In estimating, accurate does not mean 100% assured. After all we are estimating, not divining the future. We expect different degrees of accuracy depending on knowledge of requirements, experience with the tasks at hand, the available resources, among other factors. It is widely accepted in project management circles that early in the life of a project an acceptable estimate might have 50% or more possible variance, while later, after requirements have been well understood and transformed into a design the estimate accuracy may increase to within 10% of the final outcome (assuming that the estimators know what they are doing and the environment is stable). Nevertheless, we find that executives, sales people, clients and project sponsors pressure project managers (PMs) into making definitive estimates well before there is enough information to accurately do so. Project managers often pass the pressure along to team leads and project performers who view the whole estimating effort as a stupid game in which no one wins.
In an ideal world, we might use parametric estimating where the estimate is based on a rate that is calculated over time based on past performance. If the size of units is roughly uniform and the method being used and resources are consistent then the estimate can be highly accurate. Unfortunately, in most project environments, parametric estimating is not a realistic approach. In some environments projects are inconsistent. Computing the rate requires accurate time tracking and record keeping across multiple projects. The data has to be available, up-to-date and accessible. In addition, the estimator must know (or at least estimate) the number of units in a project to apply the rate to. This implies that there has been sufficient requirements analysis and design.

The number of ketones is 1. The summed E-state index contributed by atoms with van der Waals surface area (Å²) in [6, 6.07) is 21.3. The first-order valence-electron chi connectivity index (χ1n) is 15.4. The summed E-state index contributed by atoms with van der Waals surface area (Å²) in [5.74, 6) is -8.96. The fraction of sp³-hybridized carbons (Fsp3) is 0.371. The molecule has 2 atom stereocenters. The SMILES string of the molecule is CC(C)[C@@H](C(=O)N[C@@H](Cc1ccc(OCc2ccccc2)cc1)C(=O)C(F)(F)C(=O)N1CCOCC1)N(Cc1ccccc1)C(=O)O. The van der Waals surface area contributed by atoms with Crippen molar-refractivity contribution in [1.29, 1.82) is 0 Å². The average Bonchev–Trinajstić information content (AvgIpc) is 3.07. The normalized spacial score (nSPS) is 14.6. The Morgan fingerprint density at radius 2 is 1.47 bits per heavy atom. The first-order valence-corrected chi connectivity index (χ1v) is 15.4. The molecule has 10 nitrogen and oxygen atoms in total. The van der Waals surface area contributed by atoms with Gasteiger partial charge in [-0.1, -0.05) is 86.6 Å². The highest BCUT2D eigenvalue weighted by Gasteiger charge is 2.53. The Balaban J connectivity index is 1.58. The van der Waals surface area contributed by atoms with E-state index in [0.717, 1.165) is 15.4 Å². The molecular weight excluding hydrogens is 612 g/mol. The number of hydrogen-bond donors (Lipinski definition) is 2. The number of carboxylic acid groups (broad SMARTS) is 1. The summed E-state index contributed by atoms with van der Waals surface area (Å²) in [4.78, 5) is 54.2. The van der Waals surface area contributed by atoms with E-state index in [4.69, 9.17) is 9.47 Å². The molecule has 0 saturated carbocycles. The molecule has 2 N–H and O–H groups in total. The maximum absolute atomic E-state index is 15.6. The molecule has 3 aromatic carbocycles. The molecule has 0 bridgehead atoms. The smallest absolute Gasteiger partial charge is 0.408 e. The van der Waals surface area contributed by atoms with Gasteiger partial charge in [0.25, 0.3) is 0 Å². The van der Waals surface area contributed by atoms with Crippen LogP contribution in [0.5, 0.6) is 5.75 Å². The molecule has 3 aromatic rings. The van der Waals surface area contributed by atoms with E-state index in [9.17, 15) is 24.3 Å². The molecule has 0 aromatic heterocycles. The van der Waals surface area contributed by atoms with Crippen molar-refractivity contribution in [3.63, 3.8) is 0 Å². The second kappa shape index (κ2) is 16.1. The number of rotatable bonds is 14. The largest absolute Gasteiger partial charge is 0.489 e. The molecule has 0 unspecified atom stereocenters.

Instead of parametric estimating we find that relatively small and simple tasks or deliverables (artifacts) are estimated by performers to provide definitive estimates. For these to be accurate the estimators must know how to estimate, folding in risk and uncertainty and a solid understanding of the deliverable. These definitive estimates, as well as parametric ones, can only be made after a significant amount of time and effort has been expended on requirements definition and design.
Since most organizations require estimates early in the project life cycle, these must be based on high level assumptions about the product and other factors (resources, etc.) These are analogous estimates based on the overall nature of the project and its similarity to past projects.
Knowing these basic realities of estimating, the project manager is responsible to push back with due diligence to make sure that those who demand early definitive estimates understand the risks. It is quite possible for a senior manager to get a seasoned PM to make an early estimate or for a sales person to set expectations with a client that are unrealistic. However, the result is almost always disappointing. The impact on staff morale, the reputation of the project delivery group, the quality of the product, client relationships and the bottom line are predictable and unpleasant. Why repeat painful, unpleasant behavior? Instead, accept the reality of estimating uncertainty - the more you know, the better your estimates will be. Getting to know more means doing the work of requirements definition and design, collecting and making available useful historical data and being realistic about uncertainties such and resource availability, changes, etc. As a PM it is your responsibility to educate your team, your client, sponsor, manager and those responsible for setting client expectations so that they all understand the realities of estimating.